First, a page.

Shattered Image (1998) / Thriller-Drama

MPAA Rated: R for violence, sexuality, nudity and some language
Running Time: 102 min.

Cast: Anne Parillaud, William Baldwin, Lisanne Falk, Graham Greene
Raul Ruiz
Screenplay: Duane Poole
Review published March 1, 2003

There are some movies which are crafted in such a way that things don't often make perfect sense the first time you watch it, but as you watch it again, the pieces of the puzzle come together until you have a good working notion of what's going on.  I'm only going to review this film based on my first time through because, quite frankly, it didn't intrigue me enough to merit a second viewing. 

The main reason for my decision is that with filmmaking this haphazard, I don't trust the makers enough to have given us all of the pieces of the puzzle, and I certainly don't want to put anymore time and effort into unraveling a film where there isn't guaranteed fruit for all of my mental labor in sorting it all out. 

Let's put it another way: screenwriter Duane Poole's other efforts include inane robot dog comedy, C.H.O.M.P.S., and penning juvenile fare like "Electra Woman and Dynagirl", "Scooby and Scrappy Doo", and the television show, "The Fall Guy".  Is this really the kind of writer I should trust to have the intelligence and mastery of his craft to merit fine-toothed analysis?  I say nay.

The story is divided among two stories with the same actors.  In one of them, Parillaud is a cold-hearted hit-woman (an obvious reference to Parillaud's most popular role in La Femme Nikita) who kills men without mercy.  In another, she is a newlywed bride, suicidal and recovering from a traumatic rape.  In both stories, Parillaud is aware of the other narrative because it takes place in her dreams.  The question to try to figure out:  is she dreaming, schizophrenic, or is one the past to another, and maybe, is she in a parallel universe?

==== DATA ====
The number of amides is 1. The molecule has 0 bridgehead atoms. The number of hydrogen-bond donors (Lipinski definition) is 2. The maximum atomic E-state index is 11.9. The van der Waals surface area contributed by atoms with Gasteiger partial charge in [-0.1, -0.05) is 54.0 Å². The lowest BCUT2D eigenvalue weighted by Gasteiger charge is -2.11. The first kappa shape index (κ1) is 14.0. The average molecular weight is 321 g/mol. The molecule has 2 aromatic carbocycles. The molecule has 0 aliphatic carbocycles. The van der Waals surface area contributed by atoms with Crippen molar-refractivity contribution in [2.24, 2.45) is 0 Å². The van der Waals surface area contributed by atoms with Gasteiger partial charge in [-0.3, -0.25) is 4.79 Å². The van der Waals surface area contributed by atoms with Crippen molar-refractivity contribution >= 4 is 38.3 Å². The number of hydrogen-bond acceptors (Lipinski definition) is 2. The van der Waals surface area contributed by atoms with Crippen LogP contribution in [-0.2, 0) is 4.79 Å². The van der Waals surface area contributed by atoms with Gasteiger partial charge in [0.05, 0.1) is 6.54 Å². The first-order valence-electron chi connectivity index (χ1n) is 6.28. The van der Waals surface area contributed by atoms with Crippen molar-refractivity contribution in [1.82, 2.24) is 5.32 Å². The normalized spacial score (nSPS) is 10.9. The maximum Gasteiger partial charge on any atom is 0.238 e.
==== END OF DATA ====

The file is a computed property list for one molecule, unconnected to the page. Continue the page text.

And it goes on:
Actually, the question I was trying to figure out through most of Shattered Image is whether I was watching a movie, or was it all a bad dream of my own.  The premise is certainly intriguing, with Hitchcockian themes, a De Palma delivery, and a good dose of titillating sex in the mix.  What the film lacks is genuine suspense, because for all of its twists and turns, the set-up never reels us in effectively enough to bother paying attention when things become odd, and all interest is jettisoned in time for the epilogue where all is supposed to be explained.  However, the explanation, if there really is one, only serves to confuse the issue more, leaving most viewers to scratch their heads and throw up their hands in frustration.

The only real asset to the entire production is Anne Parillaud herself, as she is the only actor worthy of making such an ambitious thriller around.  William Baldwin (Flatliners), while a decent looking fellow for the ladies to drool over, is just not her equal in the class department, mismatched to the point where there is almost a negative chemistry among them, because we never really buy that these two very different people would ever be together.  It also doesn't help that the supporting cast of Greene and Falk (who co-produced) are not very good in their respective roles as detective and seductress. 

Without cohesion in the casting, a Chilean director working in the English language in Ruiz (Time Regained, Klimt), and and the aforementioned shoddy scripting from Poole, watching Shattered Image is like being told a riddle by a drunk, crazy, stupid guy, who frequently stumbles on the delivery.  Save yourself some time and a whopper of a headache and rent Donnie Darko or Solaris if you are in dire need of a quality head-trip.

Qwipster's rating:

2003 Vince Leo